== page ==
Raheel Raza, president of the Council for Muslims Facing Tomorrow and a member of the Clarion Project’s advisory board, joined SiriusXM host Alex Marlow on Monday’s Breitbart News Daily to discuss the challenges of standing up to radical Islamists as a true Muslim moderate.
Raza said Marlow was “absolutely right about the fact that there aren’t enough of us.”
“That is one of our challenges in my organization and other people like myself: reformist Muslims, progressive Muslims who are trying to fight this battle for the soul of Islam, so to speak, from within,” she said. “Muslims, I believe, have always needed to be the first voice, the front-line warriors, because when others speak out, they get slapped with labels of Islamophobia, racism, and bigotry.”
“We’ve come a long way since we started this work,” Raza was happy to report. “I’ve been involved personally for over two decades now, and that is when I wrote my book after 9/11 called Their Jihad NOT My Jihad. Now, I work with other like-minded people at the Clarion Project, which is a think tank. Their tagline saying, ‘Challenging Extremism, Promoting Dialog and Human Rights,’ is extremely important because what is happening more and more is that you see the two extremes, but we don’t see enough of the balanced dialog that says, ‘Yes, we are Muslims. We know that there is a virus within this extremist jihadist ideology, and we have to find a way to deal with it.’ As you may know, it’s not an easy task.”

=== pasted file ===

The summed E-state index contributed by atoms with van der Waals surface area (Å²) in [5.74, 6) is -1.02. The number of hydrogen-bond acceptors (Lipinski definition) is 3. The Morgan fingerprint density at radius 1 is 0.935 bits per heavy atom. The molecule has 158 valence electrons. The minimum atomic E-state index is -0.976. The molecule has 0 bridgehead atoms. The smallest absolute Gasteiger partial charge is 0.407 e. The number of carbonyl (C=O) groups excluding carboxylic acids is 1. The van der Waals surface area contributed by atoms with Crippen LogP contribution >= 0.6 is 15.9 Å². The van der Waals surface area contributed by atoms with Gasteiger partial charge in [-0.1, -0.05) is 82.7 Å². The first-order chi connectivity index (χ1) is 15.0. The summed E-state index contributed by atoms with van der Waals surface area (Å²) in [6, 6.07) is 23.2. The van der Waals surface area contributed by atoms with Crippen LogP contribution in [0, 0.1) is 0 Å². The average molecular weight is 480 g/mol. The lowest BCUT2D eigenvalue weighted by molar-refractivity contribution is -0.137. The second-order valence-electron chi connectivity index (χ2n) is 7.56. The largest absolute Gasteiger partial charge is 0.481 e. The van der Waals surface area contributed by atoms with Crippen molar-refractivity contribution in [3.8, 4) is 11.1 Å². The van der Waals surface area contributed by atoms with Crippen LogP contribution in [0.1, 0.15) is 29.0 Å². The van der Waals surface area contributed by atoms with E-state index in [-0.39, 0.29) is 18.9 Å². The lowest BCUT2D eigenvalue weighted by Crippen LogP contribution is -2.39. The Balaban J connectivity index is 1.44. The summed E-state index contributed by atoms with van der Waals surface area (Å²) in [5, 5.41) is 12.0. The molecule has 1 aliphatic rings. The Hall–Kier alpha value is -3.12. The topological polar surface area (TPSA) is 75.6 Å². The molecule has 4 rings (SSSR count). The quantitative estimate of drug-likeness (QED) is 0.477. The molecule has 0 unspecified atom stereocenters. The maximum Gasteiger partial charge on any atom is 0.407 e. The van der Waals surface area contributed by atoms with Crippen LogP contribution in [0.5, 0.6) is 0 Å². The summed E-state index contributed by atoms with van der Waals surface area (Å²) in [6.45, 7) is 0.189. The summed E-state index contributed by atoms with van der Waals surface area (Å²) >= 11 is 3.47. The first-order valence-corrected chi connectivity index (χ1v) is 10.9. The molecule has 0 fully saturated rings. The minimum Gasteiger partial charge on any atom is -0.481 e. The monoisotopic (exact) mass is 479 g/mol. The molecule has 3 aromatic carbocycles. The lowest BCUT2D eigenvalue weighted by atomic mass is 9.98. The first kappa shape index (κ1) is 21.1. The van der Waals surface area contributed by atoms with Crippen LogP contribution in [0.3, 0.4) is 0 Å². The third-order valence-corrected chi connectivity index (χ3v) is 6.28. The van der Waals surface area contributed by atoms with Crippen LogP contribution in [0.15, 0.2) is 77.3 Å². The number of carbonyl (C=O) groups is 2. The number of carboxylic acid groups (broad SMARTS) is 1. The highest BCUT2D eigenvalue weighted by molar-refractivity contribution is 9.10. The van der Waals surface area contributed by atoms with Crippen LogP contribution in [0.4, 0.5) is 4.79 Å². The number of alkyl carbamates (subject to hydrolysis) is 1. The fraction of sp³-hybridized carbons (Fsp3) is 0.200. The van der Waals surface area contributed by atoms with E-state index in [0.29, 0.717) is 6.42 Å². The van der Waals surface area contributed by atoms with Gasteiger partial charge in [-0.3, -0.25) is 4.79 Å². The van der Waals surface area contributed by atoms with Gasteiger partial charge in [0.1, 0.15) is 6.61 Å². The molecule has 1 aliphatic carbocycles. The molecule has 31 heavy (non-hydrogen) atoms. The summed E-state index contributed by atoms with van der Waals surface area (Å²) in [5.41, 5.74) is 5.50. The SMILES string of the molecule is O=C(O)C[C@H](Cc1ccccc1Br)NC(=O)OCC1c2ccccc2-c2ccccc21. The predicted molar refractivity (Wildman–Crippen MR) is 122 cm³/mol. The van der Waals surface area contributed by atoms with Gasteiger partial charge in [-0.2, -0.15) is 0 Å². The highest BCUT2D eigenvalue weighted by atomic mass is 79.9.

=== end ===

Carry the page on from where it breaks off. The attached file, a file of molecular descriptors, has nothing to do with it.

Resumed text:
Raza said it was “the legacy of the last eight years of the Obama administration” that it was impossible to discuss the problem of radical Islam without enduring accusations of bigotry.
“Free speech, free expression, any kind of critique has been totally muzzled. So we are dealing with the residue of that, and you’re absolutely right: political correctness does not allow people to critique or even offer any thoughts about Islam or Muslims, and that was the purpose of putting forward this idea of Islamophobia,” she told Marlow.